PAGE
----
There was an almost depressing familiarity to many of the themes in Russian President Vladimir Putin's address to the Russian nation.

Accusing the West of "nuclear blackmail" and of attempting to destroy Russia, much of what Putin had to say travelled the well-worn path of previous speeches.

But the key announcement of a partial mobilisation - which will see an estimated 300,000 military reserves called up for duty - is an explicit admission from Putin that he is not where he thought he would be at this point in the "special military operation" in Ukraine.

Russia's first mobilisation order since World War II, it was a move which had been widely anticipated, particularly after the Russian Duma sought to toughen up punishments for a host of crimes, such as desertion and insubordination.

"This is not a bluff," President Putin said, as he spoke of Russia's willingness to use all the arsenal at its disposal, a comment immediately taken as a threat to use nuclear weapons.

For those who believe Putin is not bluffing, they cite a leader increasingly vexed by an invasion of Ukraine which has gone spectacularly wrong.

Angered by lightning gains by Ukrainian forces in recent weeks and embarrassed by the retreat of the Russian army, the unpredictability of the situation brings a heightened danger.

For others, this is simply a doubling down by Putin in the hope that Western unity in the face of the Ukrainian invasion can be broken with threats of nuclear action, as well as the inevitable difficulties in the winter ahead as the energy crisis bites ever deeper.

Vladimir Putin has been angered by lightning gains by Ukrainian forces in recent weeks

But for a leader who has spent 20 years in power in Russia, consolidating his position year on year, Putin's current options look out of character.

They appear erratic, an unusual position for which such a calculating politician.

Mobilisation is something which Putin has resisted until now.

Firstly, there will have been concerns about the response of the general Russian population to such a move.

Supporting Putin's actions in Ukraine is one thing – fighting and dying for those actions is quite another.

The move in the Russian Duma to toughen laws for those who desert or refuse to fight could also be seen as a tacit admission that the Kremlin is certainly not convinced about the desire of the broader population to fight.

The Kremlin is not convinced about the desire of the broader population to fight

As Russian troops were routed by Ukrainian forces in recent days, traditional supporters of Vladimir Putin had clearly made known their worries about the war.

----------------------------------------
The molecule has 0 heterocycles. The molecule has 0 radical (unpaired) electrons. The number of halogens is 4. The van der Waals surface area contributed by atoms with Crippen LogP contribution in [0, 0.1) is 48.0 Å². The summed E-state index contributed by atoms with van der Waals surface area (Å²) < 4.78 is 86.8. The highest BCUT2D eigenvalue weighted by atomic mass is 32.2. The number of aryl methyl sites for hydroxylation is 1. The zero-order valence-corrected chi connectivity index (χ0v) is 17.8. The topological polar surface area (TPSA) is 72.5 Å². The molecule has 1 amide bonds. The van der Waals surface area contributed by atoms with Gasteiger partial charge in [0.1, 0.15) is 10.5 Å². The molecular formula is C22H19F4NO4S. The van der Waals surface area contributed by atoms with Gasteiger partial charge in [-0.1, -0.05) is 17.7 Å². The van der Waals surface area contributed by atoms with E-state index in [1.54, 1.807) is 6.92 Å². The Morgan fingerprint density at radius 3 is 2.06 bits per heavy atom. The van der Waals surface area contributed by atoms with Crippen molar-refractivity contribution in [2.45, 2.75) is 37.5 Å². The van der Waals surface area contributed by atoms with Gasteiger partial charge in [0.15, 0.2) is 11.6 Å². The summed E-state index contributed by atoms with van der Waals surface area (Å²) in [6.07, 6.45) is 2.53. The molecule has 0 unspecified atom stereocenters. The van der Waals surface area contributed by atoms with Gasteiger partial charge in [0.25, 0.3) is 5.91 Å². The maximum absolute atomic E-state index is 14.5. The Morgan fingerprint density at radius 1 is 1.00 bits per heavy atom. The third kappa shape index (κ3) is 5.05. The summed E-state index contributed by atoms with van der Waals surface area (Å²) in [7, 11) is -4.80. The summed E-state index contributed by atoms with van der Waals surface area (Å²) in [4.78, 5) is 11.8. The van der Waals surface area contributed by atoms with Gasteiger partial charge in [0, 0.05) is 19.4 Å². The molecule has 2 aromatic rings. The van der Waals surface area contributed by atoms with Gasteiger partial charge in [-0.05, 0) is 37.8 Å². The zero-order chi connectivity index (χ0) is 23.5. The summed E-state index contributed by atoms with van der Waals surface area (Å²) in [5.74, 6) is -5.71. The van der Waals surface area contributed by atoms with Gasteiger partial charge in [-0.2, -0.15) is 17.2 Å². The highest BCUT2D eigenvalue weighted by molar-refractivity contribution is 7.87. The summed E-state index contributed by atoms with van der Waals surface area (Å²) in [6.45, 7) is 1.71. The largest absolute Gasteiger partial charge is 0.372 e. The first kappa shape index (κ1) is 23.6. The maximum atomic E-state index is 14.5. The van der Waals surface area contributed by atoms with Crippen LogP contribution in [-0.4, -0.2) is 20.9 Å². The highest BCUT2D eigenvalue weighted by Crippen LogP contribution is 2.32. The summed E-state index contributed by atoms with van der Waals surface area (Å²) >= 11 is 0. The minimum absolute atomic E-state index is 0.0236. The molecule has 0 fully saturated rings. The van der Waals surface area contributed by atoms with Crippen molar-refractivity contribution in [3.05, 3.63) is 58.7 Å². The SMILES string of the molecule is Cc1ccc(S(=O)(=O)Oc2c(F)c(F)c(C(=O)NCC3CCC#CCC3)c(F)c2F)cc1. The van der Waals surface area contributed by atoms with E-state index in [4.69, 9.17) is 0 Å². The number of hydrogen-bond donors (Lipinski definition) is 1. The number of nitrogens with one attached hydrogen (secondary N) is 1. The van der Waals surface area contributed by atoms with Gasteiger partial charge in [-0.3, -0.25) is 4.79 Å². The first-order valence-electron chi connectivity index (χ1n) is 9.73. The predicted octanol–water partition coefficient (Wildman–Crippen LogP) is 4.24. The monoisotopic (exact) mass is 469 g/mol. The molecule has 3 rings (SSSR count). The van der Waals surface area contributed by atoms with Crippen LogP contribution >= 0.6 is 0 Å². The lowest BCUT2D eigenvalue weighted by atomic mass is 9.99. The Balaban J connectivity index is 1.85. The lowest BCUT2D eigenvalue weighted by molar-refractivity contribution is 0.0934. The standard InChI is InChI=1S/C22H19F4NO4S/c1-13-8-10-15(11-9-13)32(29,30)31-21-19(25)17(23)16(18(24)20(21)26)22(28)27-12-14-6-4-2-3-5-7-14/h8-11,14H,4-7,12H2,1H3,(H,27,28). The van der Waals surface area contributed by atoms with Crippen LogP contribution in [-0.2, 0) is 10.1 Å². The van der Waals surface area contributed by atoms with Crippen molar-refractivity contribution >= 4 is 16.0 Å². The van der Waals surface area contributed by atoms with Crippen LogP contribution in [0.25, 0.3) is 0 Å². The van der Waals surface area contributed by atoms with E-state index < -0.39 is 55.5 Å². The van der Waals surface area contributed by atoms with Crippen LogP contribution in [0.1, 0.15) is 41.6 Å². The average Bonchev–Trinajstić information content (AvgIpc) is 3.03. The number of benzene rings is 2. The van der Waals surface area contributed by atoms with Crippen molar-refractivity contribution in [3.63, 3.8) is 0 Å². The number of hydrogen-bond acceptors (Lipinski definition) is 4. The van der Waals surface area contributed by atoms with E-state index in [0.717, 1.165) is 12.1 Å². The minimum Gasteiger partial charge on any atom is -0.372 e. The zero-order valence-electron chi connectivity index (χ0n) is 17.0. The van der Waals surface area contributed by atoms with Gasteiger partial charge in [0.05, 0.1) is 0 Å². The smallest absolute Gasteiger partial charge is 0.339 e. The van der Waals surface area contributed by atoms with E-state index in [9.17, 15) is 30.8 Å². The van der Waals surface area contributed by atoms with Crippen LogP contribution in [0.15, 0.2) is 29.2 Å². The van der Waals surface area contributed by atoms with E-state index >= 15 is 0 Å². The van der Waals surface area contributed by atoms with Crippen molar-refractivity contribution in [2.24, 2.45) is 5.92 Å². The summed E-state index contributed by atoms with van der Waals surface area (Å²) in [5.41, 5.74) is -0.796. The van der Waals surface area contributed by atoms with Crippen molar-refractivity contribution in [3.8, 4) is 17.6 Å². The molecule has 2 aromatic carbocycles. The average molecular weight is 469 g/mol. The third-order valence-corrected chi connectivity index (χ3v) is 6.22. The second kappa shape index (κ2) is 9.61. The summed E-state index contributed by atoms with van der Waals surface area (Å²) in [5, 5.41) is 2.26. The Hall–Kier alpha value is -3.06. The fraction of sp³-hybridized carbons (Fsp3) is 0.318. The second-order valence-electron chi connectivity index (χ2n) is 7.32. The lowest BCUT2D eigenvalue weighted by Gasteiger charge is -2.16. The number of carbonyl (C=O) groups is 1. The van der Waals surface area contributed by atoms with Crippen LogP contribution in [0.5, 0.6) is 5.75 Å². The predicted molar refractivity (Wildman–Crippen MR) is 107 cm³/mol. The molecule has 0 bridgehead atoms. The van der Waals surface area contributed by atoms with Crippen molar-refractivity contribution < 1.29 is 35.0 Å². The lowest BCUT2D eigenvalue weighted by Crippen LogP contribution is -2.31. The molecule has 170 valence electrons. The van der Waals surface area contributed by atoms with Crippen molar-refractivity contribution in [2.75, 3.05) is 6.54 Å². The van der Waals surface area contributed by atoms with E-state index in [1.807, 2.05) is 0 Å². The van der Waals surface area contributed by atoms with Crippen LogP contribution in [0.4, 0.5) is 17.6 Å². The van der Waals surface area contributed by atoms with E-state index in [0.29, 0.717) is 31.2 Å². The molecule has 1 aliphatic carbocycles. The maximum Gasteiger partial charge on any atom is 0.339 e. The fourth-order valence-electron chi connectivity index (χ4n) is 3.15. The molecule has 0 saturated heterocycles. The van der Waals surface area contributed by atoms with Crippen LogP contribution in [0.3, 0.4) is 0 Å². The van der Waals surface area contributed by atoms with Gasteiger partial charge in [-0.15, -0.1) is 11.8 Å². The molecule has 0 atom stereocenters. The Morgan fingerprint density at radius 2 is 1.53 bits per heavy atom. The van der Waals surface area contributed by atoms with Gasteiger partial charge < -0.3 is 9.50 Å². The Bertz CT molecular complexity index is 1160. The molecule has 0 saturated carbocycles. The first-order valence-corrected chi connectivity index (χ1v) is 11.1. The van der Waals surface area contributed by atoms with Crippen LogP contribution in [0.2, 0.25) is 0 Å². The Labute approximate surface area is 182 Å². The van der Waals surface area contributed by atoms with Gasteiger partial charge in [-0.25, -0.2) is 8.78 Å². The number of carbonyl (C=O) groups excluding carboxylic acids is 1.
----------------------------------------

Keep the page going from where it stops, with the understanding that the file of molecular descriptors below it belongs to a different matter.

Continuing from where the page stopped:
In Uzbekistan for the Shanghai Co-Operation Organisation summit, Putin himself acknowledged the concerns and worries of the Chinese President Xi Jinping at the war, while India’s President Narendra Modi appealed for a peaceful resolution to be found.

If Putin is feeling more isolated by his customary partners, it is yet another pressure in a situation which the Kremlin anticipated having a very different outcome.

Seven months into this war, there is no end in sight.

The mobilisation order underscores that, but it was already becoming obvious in Russia.

Comments from Russian singer Alla Pugacheva denouncing the war for its "illusory aims" were considered a thunderbolt this weekend.

Alla Pugacheva requested that she be added to the list of 'foreign agents'

An icon of Soviet pop music who is revered across generations, her comments were the most public and high profile condemnation of Putin's actions which had, she said, turned Russia into a global pariah.

Dissent is dangerous and rare in Russia, as Ms Pugacheva's husband knows. Comedian Max Galkin was classified as a "foreign agent" earlier this month.

Ms Pugacheva's request that she also be added to that list alongside him suggested that the fear of being labelled a traitor to the motherland may not, for some at least, hold the fear it once did.

In the coming days, referenda will take place in occupied areas of four Ukrainian regions to assess on joining Russia.

With no expectation that the votes will be a festival of democracy, they have already been denounced by Western leaders.

But it is another indication, as is Putin's speech and decision on mobilisation, that something must be done to try and bolster a military operation which has run into severe trouble.

Whether these moves suggest escalation or desperation on the part of the Kremlin will only become clear in the febrile days ahead.

And it must also be remembered that escalation and desperation are not mutually exclusive.